There may be, and there must be, of that which is common to all, a reasonable use. The true test of the principle and extent of the use is, whether it is to the injury of the other proprietors or not. There may be diminution in quantity, or a retardation or acceleration of the natural current, indispensable for the general and valuable use of the water, perfectly consistent with the use of the common right. The diminution, retardation, or acceleration, not positively and sensibly injurious, by diminishing the value of the common right, is an implied element in the right of using the stream at all. The law here, as in many other cases, acts with a reasonable reference to public convenience and general good, and is not betrayed into a narrow strictness, subversive of common use, nor into an extravagant looseness, which would destroy private rights. That of a thing common by nature, there may be an appropriation by general consent or grant. Mere priority of appropriation of running water, without such consent or grant, confers no exclusive right.
Plaintiff bought land and built a steam mill, which depends on the water for running the engine. Defendant then bought a mill downstream from Plaintiff's. At first there was enough water for both, but after a drought occurred, one of Plaintiff's employees made a dam across the water and diverted all the water into Plaintiff's well. As a consequence of this, Defendant's mill could not run. Defendant brought this suit as to the rights to the water.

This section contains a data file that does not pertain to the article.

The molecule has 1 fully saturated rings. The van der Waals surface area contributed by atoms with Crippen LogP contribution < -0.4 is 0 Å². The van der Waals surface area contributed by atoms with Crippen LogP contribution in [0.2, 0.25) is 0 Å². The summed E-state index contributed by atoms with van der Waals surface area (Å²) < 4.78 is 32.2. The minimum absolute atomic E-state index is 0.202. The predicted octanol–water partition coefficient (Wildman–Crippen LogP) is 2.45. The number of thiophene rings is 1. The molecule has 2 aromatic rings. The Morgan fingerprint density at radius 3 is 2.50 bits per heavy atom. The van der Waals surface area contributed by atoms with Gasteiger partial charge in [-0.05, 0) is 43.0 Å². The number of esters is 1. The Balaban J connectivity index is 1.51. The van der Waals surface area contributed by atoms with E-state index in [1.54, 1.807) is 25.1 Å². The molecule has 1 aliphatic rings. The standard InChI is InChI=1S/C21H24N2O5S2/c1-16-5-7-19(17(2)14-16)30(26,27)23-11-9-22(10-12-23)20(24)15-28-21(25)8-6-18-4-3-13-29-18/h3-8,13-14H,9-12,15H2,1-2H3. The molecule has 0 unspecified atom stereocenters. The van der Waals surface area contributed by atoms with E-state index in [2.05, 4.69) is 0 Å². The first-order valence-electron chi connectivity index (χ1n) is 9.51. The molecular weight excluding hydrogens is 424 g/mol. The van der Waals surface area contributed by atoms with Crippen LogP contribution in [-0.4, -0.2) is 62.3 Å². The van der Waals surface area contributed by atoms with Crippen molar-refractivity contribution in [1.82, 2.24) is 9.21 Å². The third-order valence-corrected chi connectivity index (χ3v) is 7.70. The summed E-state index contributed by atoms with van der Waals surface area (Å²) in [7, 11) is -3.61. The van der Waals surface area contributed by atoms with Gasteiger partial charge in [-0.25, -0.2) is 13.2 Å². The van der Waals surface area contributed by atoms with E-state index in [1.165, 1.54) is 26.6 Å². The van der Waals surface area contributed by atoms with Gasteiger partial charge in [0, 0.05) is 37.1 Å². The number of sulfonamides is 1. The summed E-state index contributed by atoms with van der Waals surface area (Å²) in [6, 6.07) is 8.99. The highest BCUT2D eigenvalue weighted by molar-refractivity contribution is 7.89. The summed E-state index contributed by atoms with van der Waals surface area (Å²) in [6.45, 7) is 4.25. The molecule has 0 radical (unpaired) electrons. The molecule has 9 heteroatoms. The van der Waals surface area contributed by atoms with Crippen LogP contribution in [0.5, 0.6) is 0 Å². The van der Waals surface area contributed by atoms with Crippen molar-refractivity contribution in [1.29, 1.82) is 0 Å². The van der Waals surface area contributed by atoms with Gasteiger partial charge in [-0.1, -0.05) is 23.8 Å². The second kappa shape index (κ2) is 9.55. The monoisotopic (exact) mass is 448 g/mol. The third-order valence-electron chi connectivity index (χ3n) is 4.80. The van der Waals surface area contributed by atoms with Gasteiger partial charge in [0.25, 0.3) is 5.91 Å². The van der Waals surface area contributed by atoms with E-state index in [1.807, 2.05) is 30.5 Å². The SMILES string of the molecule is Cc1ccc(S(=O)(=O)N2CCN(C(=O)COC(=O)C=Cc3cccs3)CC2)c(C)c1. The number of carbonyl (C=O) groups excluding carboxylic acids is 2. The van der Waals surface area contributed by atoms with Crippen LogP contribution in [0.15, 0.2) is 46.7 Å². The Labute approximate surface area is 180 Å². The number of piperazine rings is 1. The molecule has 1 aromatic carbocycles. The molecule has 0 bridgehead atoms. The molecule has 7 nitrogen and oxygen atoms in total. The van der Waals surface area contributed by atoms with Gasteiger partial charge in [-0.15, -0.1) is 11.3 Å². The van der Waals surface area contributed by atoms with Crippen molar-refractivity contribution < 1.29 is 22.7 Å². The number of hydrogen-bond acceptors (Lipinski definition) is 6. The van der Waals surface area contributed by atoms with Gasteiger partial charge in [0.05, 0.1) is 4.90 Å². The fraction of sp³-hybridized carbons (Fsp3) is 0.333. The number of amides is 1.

Can riparian proprietors use as much water as they want from a stream on their land?
The Court held that without a contract or a grant, neither owner has a right to use all the water, because all have a right to participate in its benefits. Because of this, the upstream owner may only use as much as is necessary to satisfy his natural needs, and has to leave enough for the downstream owner's natural needs. This is because while manufactures promote the prosperity and comfort of mankind, it is not considered absolutely necessary to his existence, nor is the machinery which would be used from the water power.